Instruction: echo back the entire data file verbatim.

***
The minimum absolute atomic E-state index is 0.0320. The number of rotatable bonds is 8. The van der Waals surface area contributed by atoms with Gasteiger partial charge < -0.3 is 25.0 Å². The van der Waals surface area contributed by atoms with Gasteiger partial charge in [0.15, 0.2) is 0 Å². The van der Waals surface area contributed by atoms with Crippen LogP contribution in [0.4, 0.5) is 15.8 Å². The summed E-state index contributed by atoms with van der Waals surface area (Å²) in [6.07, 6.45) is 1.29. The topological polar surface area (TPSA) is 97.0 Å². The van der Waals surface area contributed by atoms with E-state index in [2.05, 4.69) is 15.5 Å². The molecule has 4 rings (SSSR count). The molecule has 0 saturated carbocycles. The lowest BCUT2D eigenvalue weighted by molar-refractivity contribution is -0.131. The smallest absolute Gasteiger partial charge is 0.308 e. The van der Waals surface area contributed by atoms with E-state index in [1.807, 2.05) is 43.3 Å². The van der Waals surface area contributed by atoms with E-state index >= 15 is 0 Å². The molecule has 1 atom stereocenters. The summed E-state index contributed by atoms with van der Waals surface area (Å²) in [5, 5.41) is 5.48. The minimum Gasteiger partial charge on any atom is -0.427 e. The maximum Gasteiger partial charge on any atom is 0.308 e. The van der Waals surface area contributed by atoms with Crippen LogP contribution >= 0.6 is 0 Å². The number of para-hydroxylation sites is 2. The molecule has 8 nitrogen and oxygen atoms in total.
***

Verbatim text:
The minimum absolute atomic E-state index is 0.0320. The number of rotatable bonds is 8. The van der Waals surface area contributed by atoms with Gasteiger partial charge < -0.3 is 25.0 Å². The van der Waals surface area contributed by atoms with Gasteiger partial charge in [0.15, 0.2) is 0 Å². The van der Waals surface area contributed by atoms with Crippen LogP contribution in [0.4, 0.5) is 15.8 Å². The summed E-state index contributed by atoms with van der Waals surface area (Å²) in [6.07, 6.45) is 1.29. The topological polar surface area (TPSA) is 97.0 Å². The van der Waals surface area contributed by atoms with E-state index in [2.05, 4.69) is 15.5 Å². The molecule has 4 rings (SSSR count). The molecule has 0 saturated carbocycles. The lowest BCUT2D eigenvalue weighted by molar-refractivity contribution is -0.131. The smallest absolute Gasteiger partial charge is 0.308 e. The van der Waals surface area contributed by atoms with E-state index in [1.807, 2.05) is 43.3 Å². The van der Waals surface area contributed by atoms with E-state index >= 15 is 0 Å². The molecule has 1 atom stereocenters. The summed E-state index contributed by atoms with van der Waals surface area (Å²) in [5, 5.41) is 5.48. The minimum Gasteiger partial charge on any atom is -0.427 e. The maximum Gasteiger partial charge on any atom is 0.308 e. The van der Waals surface area contributed by atoms with Crippen LogP contribution >= 0.6 is 0 Å². The number of para-hydroxylation sites is 2. The molecule has 8 nitrogen and oxygen atoms in total.